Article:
Remembering that which went unrecognized

Another day of relative idleness. Arose from my slumbers shortly before my beloved returned from chapel but, at least I’d already prepared Sunday dinner, a Turkey Curry, yesterday afternoon so, all that remained to be done was placing the casserole dish in the oven and prepare the rice. It was just like old times today, as Graham (who’d come up to do some final clearing up at his old flat) stayed with us overnight and shared Sunday dinner.


When Helen returned from chapel, she was eager to tell me about the mention the minister had made, during his sermon, about my late Mum. She certainly managed to make an impression on the people she encountered; somehow in her later (invalided) years, they still found that spark of the old Anne whom they’d never really known and, which we were only able to spot on special rare occasions during her lengthy nursing home years.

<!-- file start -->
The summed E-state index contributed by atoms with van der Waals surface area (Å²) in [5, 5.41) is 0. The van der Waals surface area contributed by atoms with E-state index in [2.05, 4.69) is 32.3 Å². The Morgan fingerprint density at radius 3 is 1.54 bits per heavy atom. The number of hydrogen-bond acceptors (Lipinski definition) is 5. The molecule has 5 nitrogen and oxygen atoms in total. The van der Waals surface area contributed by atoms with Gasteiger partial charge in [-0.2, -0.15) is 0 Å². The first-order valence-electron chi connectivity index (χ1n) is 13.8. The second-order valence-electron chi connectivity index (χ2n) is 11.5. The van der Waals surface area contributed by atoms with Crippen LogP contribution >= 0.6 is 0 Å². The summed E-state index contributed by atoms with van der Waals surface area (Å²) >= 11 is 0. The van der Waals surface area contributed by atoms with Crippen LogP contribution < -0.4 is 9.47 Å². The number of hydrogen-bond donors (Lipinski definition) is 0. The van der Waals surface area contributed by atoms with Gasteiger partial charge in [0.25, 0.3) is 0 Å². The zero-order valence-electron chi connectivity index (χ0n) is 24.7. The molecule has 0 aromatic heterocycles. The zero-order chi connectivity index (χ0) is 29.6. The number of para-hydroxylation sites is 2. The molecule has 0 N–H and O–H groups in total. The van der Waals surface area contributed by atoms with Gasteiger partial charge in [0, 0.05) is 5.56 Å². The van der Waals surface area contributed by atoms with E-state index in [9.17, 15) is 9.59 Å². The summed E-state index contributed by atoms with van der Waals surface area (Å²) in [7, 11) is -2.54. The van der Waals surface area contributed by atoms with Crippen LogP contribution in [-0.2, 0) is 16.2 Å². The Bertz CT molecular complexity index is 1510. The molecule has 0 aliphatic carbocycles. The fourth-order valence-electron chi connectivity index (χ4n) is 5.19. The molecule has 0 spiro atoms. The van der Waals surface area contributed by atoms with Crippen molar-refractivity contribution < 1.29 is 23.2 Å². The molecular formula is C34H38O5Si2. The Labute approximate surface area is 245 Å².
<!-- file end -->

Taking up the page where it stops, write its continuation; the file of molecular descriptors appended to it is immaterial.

It is always something very special when others recount the privilege they felt in knowing her; I knew so well just how privileged I was, even though I frequently (or complacently) fell into a way of taking it for granted. As children, my brother and I were never really aware of the financial hardship my parents underwent, as my father patiently pastored his flock in the International Holiness Mission and as a lay pastor in the Methodist Church. I feel certain that Clergy (whether Deacons or Ministers) these days don’t really appreciate just how well off they are! For my father, it was service he was called to, not a career but, alongside that, one wonders whether such people are fully aware of the hardships that may be imposed on their loved ones.


Only in the final years, of Mum’s illness, did this hardship ever come to the fore (distant memories took over at times, from more recent ones) yet, she too believed in ‘service’ without looking for reward. She just couldn’t help but minister to those around her.

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